Respiratory syncytial virus infection, usually called RSV, is a lot like a bad cold. It causes the same symptoms. And like a cold, it is very common and very contagious. Most children have had it at least once by age 2.
RSV is usually not something to worry about, but it can lead to pneumonia or other problems in some people, especially babies. So, it's important to monitor the patient and call a doctor if symptoms get worse.
What causes RSV infection?
This infection is caused by a virus. Like a cold, RSV attacks your nose, eyes, throat and lungs. RSV spreads like a cold too, when you cough, sneeze or share food or drinks.
There are many kinds of RSV, so your body never becomes immune to it. You can get it again and again throughout your life, sometimes during the same season.
What are the symptoms?
RSV usually causes many of the same symptoms as a bad cold, such as:
stuffy or runny nose (much more mucus than with a common cold)
mild sore throat
Babies with RSV may also:
have no energy
act fussy or cranky
be less hungry than usual
Some children also have more serious symptoms, like wheezing.
Can you prevent RSV infection?
It's very hard to keep from catching RSV, just like it's hard to keep from catching a cold. But you can lower the chances by practicing good health habits. Wash your hands often and teach your child to do the same. Make sure that your child is up to date with the vaccines your doctor recommends.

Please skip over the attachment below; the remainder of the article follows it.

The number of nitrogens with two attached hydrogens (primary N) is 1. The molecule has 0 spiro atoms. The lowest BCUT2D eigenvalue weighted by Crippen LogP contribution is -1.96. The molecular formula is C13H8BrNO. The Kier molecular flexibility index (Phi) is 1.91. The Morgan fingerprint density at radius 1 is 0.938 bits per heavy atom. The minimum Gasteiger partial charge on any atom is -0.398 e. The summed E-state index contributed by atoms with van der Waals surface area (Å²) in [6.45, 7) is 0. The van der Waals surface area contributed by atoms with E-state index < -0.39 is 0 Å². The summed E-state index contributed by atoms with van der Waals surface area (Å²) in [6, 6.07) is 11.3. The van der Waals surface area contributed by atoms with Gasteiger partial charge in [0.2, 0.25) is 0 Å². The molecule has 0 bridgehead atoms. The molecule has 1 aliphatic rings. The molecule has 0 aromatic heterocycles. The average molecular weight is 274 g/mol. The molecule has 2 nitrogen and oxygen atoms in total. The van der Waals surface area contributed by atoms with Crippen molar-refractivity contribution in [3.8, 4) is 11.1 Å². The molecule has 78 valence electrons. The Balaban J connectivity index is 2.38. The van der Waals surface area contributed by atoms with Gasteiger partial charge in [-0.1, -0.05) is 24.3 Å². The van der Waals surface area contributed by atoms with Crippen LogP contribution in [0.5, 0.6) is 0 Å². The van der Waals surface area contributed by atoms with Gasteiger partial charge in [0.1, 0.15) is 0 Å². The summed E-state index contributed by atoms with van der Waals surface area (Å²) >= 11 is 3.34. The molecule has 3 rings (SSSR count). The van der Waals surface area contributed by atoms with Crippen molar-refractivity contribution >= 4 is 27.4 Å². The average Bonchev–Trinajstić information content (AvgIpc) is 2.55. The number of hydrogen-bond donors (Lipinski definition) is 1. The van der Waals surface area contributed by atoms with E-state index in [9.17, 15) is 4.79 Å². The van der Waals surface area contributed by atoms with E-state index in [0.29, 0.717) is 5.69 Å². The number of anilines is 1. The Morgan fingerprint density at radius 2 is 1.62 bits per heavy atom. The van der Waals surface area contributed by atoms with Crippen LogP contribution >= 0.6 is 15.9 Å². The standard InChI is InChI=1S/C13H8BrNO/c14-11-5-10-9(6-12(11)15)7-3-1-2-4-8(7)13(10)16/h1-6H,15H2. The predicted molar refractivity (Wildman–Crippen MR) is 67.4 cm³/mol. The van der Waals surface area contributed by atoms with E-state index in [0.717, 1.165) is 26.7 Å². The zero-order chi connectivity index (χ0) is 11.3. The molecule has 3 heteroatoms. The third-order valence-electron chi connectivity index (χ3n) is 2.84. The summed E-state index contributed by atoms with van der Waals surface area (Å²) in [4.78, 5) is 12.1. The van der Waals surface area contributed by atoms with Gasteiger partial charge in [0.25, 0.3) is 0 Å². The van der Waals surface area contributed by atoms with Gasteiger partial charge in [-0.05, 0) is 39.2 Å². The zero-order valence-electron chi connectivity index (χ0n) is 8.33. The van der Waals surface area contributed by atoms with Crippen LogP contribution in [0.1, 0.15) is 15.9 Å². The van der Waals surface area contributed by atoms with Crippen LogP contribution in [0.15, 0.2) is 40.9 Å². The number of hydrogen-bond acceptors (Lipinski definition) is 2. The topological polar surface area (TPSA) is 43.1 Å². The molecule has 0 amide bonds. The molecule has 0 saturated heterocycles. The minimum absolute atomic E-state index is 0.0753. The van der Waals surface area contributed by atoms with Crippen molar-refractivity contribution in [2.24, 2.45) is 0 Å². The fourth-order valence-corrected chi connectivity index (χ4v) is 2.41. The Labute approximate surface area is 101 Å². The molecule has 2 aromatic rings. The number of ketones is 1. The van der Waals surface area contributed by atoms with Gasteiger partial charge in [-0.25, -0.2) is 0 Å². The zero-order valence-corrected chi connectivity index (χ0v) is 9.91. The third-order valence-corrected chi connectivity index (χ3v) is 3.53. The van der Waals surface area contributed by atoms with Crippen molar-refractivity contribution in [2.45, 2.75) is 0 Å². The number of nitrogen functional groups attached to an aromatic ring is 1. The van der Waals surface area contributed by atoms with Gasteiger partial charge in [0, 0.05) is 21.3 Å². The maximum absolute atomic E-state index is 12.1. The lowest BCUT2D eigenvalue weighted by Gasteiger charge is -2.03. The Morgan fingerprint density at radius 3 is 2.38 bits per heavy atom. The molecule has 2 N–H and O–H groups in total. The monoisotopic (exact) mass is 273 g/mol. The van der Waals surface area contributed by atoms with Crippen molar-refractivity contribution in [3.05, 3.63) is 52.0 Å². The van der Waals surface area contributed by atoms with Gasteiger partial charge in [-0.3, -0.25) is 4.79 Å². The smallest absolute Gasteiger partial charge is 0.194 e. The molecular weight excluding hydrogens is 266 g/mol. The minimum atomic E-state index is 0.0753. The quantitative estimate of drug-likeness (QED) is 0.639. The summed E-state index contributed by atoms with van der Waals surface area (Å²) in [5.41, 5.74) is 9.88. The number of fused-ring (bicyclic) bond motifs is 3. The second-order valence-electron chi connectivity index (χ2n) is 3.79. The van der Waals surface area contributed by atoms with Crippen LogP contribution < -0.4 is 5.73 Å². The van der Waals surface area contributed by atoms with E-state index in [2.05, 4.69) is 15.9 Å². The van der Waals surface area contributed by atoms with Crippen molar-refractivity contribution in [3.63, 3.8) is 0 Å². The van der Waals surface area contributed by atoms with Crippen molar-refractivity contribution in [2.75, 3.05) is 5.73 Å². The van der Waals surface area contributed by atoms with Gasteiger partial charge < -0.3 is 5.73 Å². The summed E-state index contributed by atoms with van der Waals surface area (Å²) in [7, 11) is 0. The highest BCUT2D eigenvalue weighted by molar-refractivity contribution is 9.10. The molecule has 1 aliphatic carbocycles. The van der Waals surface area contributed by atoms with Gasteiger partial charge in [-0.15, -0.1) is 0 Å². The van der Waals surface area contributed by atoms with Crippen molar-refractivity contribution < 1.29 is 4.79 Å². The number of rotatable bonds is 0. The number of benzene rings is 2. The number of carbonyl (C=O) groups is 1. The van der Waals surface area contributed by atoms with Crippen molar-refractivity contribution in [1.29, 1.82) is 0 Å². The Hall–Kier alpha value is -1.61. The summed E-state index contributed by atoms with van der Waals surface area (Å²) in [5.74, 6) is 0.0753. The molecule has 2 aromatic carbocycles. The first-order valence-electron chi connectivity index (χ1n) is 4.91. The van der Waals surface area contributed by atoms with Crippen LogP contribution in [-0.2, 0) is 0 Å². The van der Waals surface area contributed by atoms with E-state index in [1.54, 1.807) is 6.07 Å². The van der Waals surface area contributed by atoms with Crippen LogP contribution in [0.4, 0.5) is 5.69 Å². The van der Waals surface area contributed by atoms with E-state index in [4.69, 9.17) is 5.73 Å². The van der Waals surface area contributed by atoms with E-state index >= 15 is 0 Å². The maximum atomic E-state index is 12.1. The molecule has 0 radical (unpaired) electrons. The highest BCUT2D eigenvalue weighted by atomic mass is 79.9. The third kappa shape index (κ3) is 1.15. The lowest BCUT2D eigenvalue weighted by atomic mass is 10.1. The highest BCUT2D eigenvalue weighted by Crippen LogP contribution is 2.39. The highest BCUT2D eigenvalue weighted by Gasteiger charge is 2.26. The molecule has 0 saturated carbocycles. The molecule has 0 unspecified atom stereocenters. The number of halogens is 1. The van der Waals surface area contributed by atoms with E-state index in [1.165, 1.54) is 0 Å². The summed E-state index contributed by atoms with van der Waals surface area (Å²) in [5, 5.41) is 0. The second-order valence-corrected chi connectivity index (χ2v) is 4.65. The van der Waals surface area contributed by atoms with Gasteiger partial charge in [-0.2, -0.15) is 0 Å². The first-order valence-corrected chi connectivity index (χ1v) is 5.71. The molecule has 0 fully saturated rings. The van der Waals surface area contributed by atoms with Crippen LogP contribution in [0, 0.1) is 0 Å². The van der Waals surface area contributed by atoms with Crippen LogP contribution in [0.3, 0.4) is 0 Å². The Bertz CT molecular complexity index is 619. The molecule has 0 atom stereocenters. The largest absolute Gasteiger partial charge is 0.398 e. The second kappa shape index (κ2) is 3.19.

Medication to prevent RSV may be given to patients with high risk conditions (prematurity or compromised immune system). These medicines don’t always prevent RSV, but they may keep symptoms from getting serious.
How is RSV diagnosed?
Doctors usually diagnose RSV by assessing your symptoms and whether there has been an outbreak in your area. Typically, testing isn’t needed unless the patient is likely to have complications from RSV.
Like with a cold, home treatment is all that is needed for most people. RSV usually goes away on its own after a week or two. Here’s how to care for a patient with RSV.
Prop up your child's headto make it easier to breathe and sleep.
Suction your baby's noseif he or she can't breathe well enough to eat or sleep.
Relieve fever with acetaminophen or ibuprofen, if needed.Take special care when giving your child medicine. Read and follow all instructions on the label.Note: Never give aspirin to someone younger than 20 years, because it can cause a serious but rare problem.
Watch for signs of dehydration.Make sure to replace fluids lost through rapid breathing, fever, diarrhea, or vomiting. Encourage more frequent breast- or bottle-feeding.Optfor Pedialyte instead of givingyourchild sports drinks, soft drinks, undiluted fruit juice, or water. These beverages may contain too much sugar, contain too few calories, or lack the proper balance of essential minerals (electrolytes).
When is it serious?
RSV can be serious when the symptoms are very bad or when it leads to other problems, like pneumonia. The following groups of people are more likely to have problems with RSV:
Babies younger than 6 months, especially those born early (prematurely)
People with immune system problems
People with heart or lung problems
Adults older than 65
Patients in the categories listed above sometimes need treatment in a hospital. This is why it’s important to watch the patient’s symptoms and talk to a doctor if they get worse. If your child is showing signs of the following, it may be a good idea to head to the ER:
Ribs sucking in
Nasal flaring when breathing
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